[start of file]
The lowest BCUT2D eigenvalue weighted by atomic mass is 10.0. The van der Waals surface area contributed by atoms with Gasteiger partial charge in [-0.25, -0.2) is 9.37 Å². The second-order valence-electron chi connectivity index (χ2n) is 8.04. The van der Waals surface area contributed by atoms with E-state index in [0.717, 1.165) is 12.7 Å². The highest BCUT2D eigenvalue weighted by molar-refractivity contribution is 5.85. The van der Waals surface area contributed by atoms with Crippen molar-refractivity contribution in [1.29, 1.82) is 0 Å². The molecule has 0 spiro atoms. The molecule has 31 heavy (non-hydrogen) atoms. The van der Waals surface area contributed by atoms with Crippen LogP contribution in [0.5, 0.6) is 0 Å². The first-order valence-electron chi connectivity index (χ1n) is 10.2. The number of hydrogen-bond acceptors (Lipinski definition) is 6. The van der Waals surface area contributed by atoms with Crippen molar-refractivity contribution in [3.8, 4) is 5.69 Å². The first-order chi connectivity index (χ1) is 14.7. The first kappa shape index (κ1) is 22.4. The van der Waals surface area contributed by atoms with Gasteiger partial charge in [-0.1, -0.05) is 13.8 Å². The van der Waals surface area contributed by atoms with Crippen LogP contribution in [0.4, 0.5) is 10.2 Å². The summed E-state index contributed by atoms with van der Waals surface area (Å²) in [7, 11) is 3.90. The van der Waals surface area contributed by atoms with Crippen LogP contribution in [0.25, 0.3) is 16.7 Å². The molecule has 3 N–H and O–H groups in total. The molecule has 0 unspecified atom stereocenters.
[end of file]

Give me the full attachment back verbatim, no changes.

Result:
The lowest BCUT2D eigenvalue weighted by atomic mass is 10.0. The van der Waals surface area contributed by atoms with Gasteiger partial charge in [-0.25, -0.2) is 9.37 Å². The second-order valence-electron chi connectivity index (χ2n) is 8.04. The van der Waals surface area contributed by atoms with E-state index in [0.717, 1.165) is 12.7 Å². The highest BCUT2D eigenvalue weighted by molar-refractivity contribution is 5.85. The van der Waals surface area contributed by atoms with Crippen molar-refractivity contribution in [1.29, 1.82) is 0 Å². The molecule has 0 spiro atoms. The molecule has 31 heavy (non-hydrogen) atoms. The van der Waals surface area contributed by atoms with Crippen LogP contribution in [0.5, 0.6) is 0 Å². The first-order valence-electron chi connectivity index (χ1n) is 10.2. The number of hydrogen-bond acceptors (Lipinski definition) is 6. The van der Waals surface area contributed by atoms with Crippen molar-refractivity contribution in [3.8, 4) is 5.69 Å². The first-order chi connectivity index (χ1) is 14.7. The first kappa shape index (κ1) is 22.4. The van der Waals surface area contributed by atoms with Gasteiger partial charge in [-0.1, -0.05) is 13.8 Å². The van der Waals surface area contributed by atoms with Crippen LogP contribution in [0.4, 0.5) is 10.2 Å². The summed E-state index contributed by atoms with van der Waals surface area (Å²) in [7, 11) is 3.90. The van der Waals surface area contributed by atoms with Crippen LogP contribution in [0.25, 0.3) is 16.7 Å². The molecule has 3 N–H and O–H groups in total. The molecule has 0 unspecified atom stereocenters.